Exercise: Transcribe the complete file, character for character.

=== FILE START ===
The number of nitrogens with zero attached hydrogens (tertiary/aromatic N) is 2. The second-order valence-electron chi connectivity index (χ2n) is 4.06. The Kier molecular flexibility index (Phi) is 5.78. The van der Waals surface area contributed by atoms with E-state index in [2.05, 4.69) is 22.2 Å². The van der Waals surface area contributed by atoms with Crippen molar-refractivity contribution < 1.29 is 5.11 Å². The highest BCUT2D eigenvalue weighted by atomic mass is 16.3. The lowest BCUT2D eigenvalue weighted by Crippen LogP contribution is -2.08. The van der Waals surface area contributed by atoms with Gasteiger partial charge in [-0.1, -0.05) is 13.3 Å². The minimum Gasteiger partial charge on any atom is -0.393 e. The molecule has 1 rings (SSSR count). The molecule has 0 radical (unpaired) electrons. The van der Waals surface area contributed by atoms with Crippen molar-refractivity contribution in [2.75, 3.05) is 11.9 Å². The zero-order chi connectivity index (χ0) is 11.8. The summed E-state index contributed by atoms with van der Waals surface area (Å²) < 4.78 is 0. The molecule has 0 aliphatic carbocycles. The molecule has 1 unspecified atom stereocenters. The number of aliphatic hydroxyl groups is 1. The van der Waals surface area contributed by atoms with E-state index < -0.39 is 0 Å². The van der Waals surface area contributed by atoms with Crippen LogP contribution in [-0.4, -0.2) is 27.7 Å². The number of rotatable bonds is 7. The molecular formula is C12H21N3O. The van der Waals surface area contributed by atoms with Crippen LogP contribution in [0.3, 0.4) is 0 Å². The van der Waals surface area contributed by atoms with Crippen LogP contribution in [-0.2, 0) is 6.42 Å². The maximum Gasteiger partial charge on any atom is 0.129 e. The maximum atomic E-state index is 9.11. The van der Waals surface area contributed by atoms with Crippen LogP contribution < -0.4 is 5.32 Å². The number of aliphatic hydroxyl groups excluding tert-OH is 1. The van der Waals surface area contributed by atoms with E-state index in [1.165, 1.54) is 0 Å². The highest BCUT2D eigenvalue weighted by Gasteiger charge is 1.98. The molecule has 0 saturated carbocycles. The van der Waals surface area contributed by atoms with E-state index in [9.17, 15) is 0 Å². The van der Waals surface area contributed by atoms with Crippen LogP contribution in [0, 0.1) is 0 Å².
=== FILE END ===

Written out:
The number of nitrogens with zero attached hydrogens (tertiary/aromatic N) is 2. The second-order valence-electron chi connectivity index (χ2n) is 4.06. The Kier molecular flexibility index (Phi) is 5.78. The van der Waals surface area contributed by atoms with E-state index in [2.05, 4.69) is 22.2 Å². The van der Waals surface area contributed by atoms with Crippen molar-refractivity contribution < 1.29 is 5.11 Å². The highest BCUT2D eigenvalue weighted by atomic mass is 16.3. The lowest BCUT2D eigenvalue weighted by Crippen LogP contribution is -2.08. The van der Waals surface area contributed by atoms with Gasteiger partial charge in [-0.1, -0.05) is 13.3 Å². The minimum Gasteiger partial charge on any atom is -0.393 e. The molecule has 1 rings (SSSR count). The molecule has 0 radical (unpaired) electrons. The van der Waals surface area contributed by atoms with Crippen molar-refractivity contribution in [2.75, 3.05) is 11.9 Å². The zero-order chi connectivity index (χ0) is 11.8. The summed E-state index contributed by atoms with van der Waals surface area (Å²) < 4.78 is 0. The molecule has 0 aliphatic carbocycles. The molecule has 1 unspecified atom stereocenters. The number of aliphatic hydroxyl groups is 1. The van der Waals surface area contributed by atoms with E-state index < -0.39 is 0 Å². The van der Waals surface area contributed by atoms with Crippen LogP contribution in [-0.4, -0.2) is 27.7 Å². The number of rotatable bonds is 7. The molecular formula is C12H21N3O. The van der Waals surface area contributed by atoms with Crippen LogP contribution in [0.3, 0.4) is 0 Å². The van der Waals surface area contributed by atoms with Crippen LogP contribution in [-0.2, 0) is 6.42 Å². The maximum Gasteiger partial charge on any atom is 0.129 e. The maximum atomic E-state index is 9.11. The van der Waals surface area contributed by atoms with Crippen LogP contribution < -0.4 is 5.32 Å². The number of aliphatic hydroxyl groups excluding tert-OH is 1. The van der Waals surface area contributed by atoms with E-state index in [1.165, 1.54) is 0 Å². The highest BCUT2D eigenvalue weighted by Gasteiger charge is 1.98. The molecule has 0 saturated carbocycles. The van der Waals surface area contributed by atoms with E-state index in [9.17, 15) is 0 Å². The van der Waals surface area contributed by atoms with Crippen LogP contribution in [0, 0.1) is 0 Å².